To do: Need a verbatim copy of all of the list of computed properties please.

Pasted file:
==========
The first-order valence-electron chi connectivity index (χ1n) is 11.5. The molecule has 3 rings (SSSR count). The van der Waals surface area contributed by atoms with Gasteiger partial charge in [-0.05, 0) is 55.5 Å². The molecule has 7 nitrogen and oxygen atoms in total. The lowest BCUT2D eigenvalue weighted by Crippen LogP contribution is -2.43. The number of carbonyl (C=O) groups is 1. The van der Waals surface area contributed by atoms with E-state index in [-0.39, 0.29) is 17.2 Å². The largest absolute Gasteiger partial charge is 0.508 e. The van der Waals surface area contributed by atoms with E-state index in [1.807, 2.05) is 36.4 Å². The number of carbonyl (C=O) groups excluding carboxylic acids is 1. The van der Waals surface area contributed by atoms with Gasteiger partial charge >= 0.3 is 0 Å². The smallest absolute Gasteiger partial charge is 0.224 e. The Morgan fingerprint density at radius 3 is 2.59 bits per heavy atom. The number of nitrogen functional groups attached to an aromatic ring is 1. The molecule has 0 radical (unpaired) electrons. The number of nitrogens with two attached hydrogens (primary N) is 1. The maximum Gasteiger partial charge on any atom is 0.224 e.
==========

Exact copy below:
The first-order valence-electron chi connectivity index (χ1n) is 11.5. The molecule has 3 rings (SSSR count). The van der Waals surface area contributed by atoms with Gasteiger partial charge in [-0.05, 0) is 55.5 Å². The molecule has 7 nitrogen and oxygen atoms in total. The lowest BCUT2D eigenvalue weighted by Crippen LogP contribution is -2.43. The number of carbonyl (C=O) groups is 1. The van der Waals surface area contributed by atoms with E-state index in [-0.39, 0.29) is 17.2 Å². The largest absolute Gasteiger partial charge is 0.508 e. The van der Waals surface area contributed by atoms with E-state index in [1.807, 2.05) is 36.4 Å². The number of carbonyl (C=O) groups excluding carboxylic acids is 1. The van der Waals surface area contributed by atoms with Gasteiger partial charge >= 0.3 is 0 Å². The smallest absolute Gasteiger partial charge is 0.224 e. The Morgan fingerprint density at radius 3 is 2.59 bits per heavy atom. The number of nitrogen functional groups attached to an aromatic ring is 1. The molecule has 0 radical (unpaired) electrons. The number of nitrogens with two attached hydrogens (primary N) is 1. The maximum Gasteiger partial charge on any atom is 0.224 e.